Real Estate Auctions - 21 Tips
for Home Buyers
by Brandon Cornett
You are probably already aware of
the rise in home foreclosures that
has occurred in recent months. After
all, it has been in the news almost
daily for several months now.
But what you may not know is that
many of the properties that get foreclosed
upon end up being sold at real estate
auctions for less than market value.
What this means to you, as a home
buyer, is that you can often save
a lot of money by purchasing a home
at auction (instead of buying it
through a traditional real estate
With that in mind, I would like
to offer you 21 important points
about this topic. There are some
of the things you should know before
attempting to buy a home at a real
21 Things You Should Know
- The process leading up to a foreclosure
can last up to five months. It
starts when the homeowner defaults
on the loan, but it can drag on
through various stages, depending
on what state you are in.
- Because of this lengthy process,
you need to be flexible, patient
and persistent, all at the same
- At some point, the lender will
file a notice of default against
the homeowner, which formally begins
the process of foreclosure.
- From a legal perspective, there
are two types of foreclosures --
the judicial and the non-judicial.
As you would imagine, the former
takes place in court and the latter
takes place outside of court.
- Most foreclosures in this country
are of the non-judicial variety,
meaning they never go to court
before a judge.
- The non-judicial
variety is also referred to as
a "power of sale" foreclosure.
It allows the trustee to sell the
property more quickly (on behalf
of the lender) by avoiding a court
- During the pre-foreclosure stage,
the homeowner may work with the
lender to get back on track with
his or her mortgage payments.
- Also during this stage, the homeowner
could sell the home before the
bank forecloses on it, typically
through what's known as a real
estate short sale process.
- If the homeowner fails to (A)
get back on track with mortgage
payments or (B) sell the house
via short sale, the property will
move along the path to a real estate
- About 20 days before the real
estate auction is to take place,
a notice of sale will be posted
for public viewing.
- In most cases, the notice of
sale is posted at the county courthouse
(in the county where the foreclosed
property is located).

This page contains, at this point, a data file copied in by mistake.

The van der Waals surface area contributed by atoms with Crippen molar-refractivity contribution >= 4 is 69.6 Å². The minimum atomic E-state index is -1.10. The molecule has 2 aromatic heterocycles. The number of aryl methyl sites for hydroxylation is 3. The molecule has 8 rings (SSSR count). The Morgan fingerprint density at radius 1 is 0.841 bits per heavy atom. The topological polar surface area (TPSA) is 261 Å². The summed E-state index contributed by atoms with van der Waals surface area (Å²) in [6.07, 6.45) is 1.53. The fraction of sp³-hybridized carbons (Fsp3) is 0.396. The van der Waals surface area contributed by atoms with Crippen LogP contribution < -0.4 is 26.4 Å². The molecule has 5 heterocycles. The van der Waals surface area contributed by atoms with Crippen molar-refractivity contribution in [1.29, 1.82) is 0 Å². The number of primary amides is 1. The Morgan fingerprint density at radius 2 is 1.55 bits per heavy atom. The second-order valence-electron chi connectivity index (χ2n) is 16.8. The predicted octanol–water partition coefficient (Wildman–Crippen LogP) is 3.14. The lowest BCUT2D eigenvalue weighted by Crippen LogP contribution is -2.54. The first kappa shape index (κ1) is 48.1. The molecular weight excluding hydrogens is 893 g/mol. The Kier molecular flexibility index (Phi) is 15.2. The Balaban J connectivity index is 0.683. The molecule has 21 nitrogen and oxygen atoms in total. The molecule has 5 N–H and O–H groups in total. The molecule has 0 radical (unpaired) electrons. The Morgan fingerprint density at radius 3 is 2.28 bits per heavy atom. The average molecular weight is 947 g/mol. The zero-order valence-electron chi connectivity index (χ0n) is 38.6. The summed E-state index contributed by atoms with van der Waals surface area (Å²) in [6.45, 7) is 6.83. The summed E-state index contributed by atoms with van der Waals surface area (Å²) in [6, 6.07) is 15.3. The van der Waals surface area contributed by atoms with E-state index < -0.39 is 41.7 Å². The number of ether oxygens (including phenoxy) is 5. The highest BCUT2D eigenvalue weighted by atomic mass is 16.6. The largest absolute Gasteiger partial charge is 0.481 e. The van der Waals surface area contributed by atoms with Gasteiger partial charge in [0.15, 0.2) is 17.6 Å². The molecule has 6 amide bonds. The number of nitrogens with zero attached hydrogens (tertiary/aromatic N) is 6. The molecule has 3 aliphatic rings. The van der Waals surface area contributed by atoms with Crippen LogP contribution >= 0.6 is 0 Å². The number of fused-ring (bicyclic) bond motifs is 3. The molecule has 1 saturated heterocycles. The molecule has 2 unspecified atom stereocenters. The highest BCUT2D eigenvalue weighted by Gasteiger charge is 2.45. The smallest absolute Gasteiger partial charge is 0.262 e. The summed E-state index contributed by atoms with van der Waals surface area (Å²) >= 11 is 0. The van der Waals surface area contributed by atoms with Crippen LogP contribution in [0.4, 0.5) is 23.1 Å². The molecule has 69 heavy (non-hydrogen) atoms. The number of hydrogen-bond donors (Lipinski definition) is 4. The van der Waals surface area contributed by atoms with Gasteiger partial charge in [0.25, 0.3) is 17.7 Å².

- In most cases, the actual auction
will also take place at the county
- In addition to the notice of
public sale (which is a minimum
requirement), the lender will announce
the auction event through other
channels as well, because...
- The lender wants a good turnout
at the event, because having a
lot of qualified bidders will increase
the likelihood of a quick sale.
- The lender wants a quick sale
above all else, because they are
losing money and wasting other
resources by keeping the non-performing
(unpaid) loan on their books.
- In true auction fashion, the
attendees will bid on the property
and it will eventually be sold
to the highest bidder.
- After the home is sold, a deed
will be given to the successful
bidder. This person is now the
- The starting price for a home
being sold at auction is normally
based on the amount owed to the
lender (combined with other expenses
the lender might have incurred
when foreclosing on the property).
- Overbidding is a common mistake
among first-time attendees. This
will drive up the price of the
home and defeat the purpose of
buying through an auction. The
purpose for investors is to obtain
a property below market value.
- In most scenarios, attendees
must have financing lined up before
they will be allowed to bid on
a property. For obvious reasons,
real estate auctions are typically
- Most homes sold in this way are
sold as-is with no warranties of
any kind. So if you have the chance
to inspect the property before
bidding on it (even if it's just
a cursory walkthrough), take that
Obviously this article does not
cover everything you need to know
about buying a home through a real
estate auction. Entire books have
been written on the subject, and
you should read those too. But this
article will help you understand
the basic process that takes place,
and therefore shall serve as a good
jumping-off point for your further
With that in mind, I recommend you
print it out and highlight the areas
where your knowledge is lacking.
Then, learn as much as you can about
those areas. Good luck!
About the Author: Brandon
Cornett publishes the Home
Refinancing Blog and several
other real estate websites. Visit
the author online at http://www.mortgage-refinance-advice.com/blog/
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